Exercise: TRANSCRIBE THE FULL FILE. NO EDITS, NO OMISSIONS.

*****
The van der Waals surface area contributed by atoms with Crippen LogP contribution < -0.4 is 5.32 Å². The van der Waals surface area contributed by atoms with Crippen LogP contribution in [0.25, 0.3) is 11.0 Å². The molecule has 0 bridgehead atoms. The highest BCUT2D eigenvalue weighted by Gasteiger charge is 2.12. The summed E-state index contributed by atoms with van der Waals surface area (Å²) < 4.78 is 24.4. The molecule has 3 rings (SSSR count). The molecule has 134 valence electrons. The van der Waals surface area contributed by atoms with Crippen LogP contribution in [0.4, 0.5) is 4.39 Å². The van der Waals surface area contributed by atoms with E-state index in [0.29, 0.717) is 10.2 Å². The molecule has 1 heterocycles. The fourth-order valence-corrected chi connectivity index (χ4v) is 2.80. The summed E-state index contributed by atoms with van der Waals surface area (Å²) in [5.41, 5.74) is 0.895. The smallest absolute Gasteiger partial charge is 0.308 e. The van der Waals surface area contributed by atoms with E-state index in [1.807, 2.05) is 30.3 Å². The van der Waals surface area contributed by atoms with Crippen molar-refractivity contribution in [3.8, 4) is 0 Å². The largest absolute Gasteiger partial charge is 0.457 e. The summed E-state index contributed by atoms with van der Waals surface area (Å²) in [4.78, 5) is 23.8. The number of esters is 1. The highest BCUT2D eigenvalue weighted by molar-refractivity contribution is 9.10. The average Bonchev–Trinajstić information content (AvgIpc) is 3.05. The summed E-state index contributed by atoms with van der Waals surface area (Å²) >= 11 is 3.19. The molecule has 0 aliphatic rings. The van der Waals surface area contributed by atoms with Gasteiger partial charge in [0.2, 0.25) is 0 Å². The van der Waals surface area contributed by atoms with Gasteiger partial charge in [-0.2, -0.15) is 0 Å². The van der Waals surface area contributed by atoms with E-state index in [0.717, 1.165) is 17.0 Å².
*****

The van der Waals surface area contributed by atoms with Crippen LogP contribution < -0.4 is 5.32 Å². The van der Waals surface area contributed by atoms with Crippen LogP contribution in [0.25, 0.3) is 11.0 Å². The molecule has 0 bridgehead atoms. The highest BCUT2D eigenvalue weighted by Gasteiger charge is 2.12. The summed E-state index contributed by atoms with van der Waals surface area (Å²) < 4.78 is 24.4. The molecule has 3 rings (SSSR count). The molecule has 134 valence electrons. The van der Waals surface area contributed by atoms with Crippen LogP contribution in [0.4, 0.5) is 4.39 Å². The van der Waals surface area contributed by atoms with E-state index in [0.29, 0.717) is 10.2 Å². The molecule has 1 heterocycles. The fourth-order valence-corrected chi connectivity index (χ4v) is 2.80. The summed E-state index contributed by atoms with van der Waals surface area (Å²) in [5.41, 5.74) is 0.895. The smallest absolute Gasteiger partial charge is 0.308 e. The van der Waals surface area contributed by atoms with E-state index in [1.807, 2.05) is 30.3 Å². The van der Waals surface area contributed by atoms with Crippen molar-refractivity contribution in [3.8, 4) is 0 Å². The largest absolute Gasteiger partial charge is 0.457 e. The summed E-state index contributed by atoms with van der Waals surface area (Å²) in [4.78, 5) is 23.8. The number of esters is 1. The highest BCUT2D eigenvalue weighted by molar-refractivity contribution is 9.10. The average Bonchev–Trinajstić information content (AvgIpc) is 3.05. The summed E-state index contributed by atoms with van der Waals surface area (Å²) >= 11 is 3.19. The molecule has 0 aliphatic rings. The van der Waals surface area contributed by atoms with Gasteiger partial charge in [0.2, 0.25) is 0 Å². The van der Waals surface area contributed by atoms with Gasteiger partial charge in [-0.2, -0.15) is 0 Å². The van der Waals surface area contributed by atoms with E-state index in [0.717, 1.165) is 17.0 Å².